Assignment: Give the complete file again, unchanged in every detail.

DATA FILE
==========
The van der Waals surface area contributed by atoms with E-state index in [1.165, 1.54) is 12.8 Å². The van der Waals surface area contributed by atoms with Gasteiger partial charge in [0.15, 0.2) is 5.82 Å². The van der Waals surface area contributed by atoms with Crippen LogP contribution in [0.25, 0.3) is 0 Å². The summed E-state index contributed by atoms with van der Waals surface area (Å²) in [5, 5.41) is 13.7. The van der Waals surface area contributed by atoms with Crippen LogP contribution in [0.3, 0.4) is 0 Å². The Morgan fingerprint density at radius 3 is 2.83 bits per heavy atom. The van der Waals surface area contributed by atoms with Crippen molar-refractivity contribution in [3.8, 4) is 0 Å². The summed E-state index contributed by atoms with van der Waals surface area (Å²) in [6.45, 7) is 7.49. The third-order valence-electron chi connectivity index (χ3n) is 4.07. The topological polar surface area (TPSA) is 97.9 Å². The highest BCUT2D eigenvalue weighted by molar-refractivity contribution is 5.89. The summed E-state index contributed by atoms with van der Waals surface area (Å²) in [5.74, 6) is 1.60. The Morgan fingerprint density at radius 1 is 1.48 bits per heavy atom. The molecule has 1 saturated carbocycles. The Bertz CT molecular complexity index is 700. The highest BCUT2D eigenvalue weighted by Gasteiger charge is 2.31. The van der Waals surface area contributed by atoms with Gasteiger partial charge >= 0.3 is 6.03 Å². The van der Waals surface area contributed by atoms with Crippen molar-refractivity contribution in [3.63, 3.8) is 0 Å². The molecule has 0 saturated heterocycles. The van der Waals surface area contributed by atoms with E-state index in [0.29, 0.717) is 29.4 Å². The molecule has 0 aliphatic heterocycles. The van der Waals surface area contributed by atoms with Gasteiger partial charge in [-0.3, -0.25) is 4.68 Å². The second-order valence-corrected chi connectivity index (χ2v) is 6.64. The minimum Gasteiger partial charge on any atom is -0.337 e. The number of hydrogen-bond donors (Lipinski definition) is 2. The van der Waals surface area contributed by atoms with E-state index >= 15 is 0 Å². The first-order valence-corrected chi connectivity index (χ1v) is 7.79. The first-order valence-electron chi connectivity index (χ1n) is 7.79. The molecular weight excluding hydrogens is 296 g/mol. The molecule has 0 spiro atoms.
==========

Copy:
The van der Waals surface area contributed by atoms with E-state index in [1.165, 1.54) is 12.8 Å². The van der Waals surface area contributed by atoms with Gasteiger partial charge in [0.15, 0.2) is 5.82 Å². The van der Waals surface area contributed by atoms with Crippen LogP contribution in [0.25, 0.3) is 0 Å². The summed E-state index contributed by atoms with van der Waals surface area (Å²) in [5, 5.41) is 13.7. The van der Waals surface area contributed by atoms with Crippen LogP contribution in [0.3, 0.4) is 0 Å². The Morgan fingerprint density at radius 3 is 2.83 bits per heavy atom. The van der Waals surface area contributed by atoms with Crippen molar-refractivity contribution in [3.8, 4) is 0 Å². The summed E-state index contributed by atoms with van der Waals surface area (Å²) in [6.45, 7) is 7.49. The third-order valence-electron chi connectivity index (χ3n) is 4.07. The topological polar surface area (TPSA) is 97.9 Å². The highest BCUT2D eigenvalue weighted by molar-refractivity contribution is 5.89. The summed E-state index contributed by atoms with van der Waals surface area (Å²) in [5.74, 6) is 1.60. The Morgan fingerprint density at radius 1 is 1.48 bits per heavy atom. The molecule has 1 saturated carbocycles. The Bertz CT molecular complexity index is 700. The highest BCUT2D eigenvalue weighted by Gasteiger charge is 2.31. The van der Waals surface area contributed by atoms with Gasteiger partial charge >= 0.3 is 6.03 Å². The van der Waals surface area contributed by atoms with Crippen molar-refractivity contribution in [3.63, 3.8) is 0 Å². The molecule has 0 saturated heterocycles. The van der Waals surface area contributed by atoms with E-state index in [0.29, 0.717) is 29.4 Å². The molecule has 0 aliphatic heterocycles. The van der Waals surface area contributed by atoms with Gasteiger partial charge in [-0.3, -0.25) is 4.68 Å². The second-order valence-corrected chi connectivity index (χ2v) is 6.64. The minimum Gasteiger partial charge on any atom is -0.337 e. The number of hydrogen-bond donors (Lipinski definition) is 2. The van der Waals surface area contributed by atoms with E-state index >= 15 is 0 Å². The first-order valence-corrected chi connectivity index (χ1v) is 7.79. The first-order valence-electron chi connectivity index (χ1n) is 7.79. The molecular weight excluding hydrogens is 296 g/mol. The molecule has 0 spiro atoms.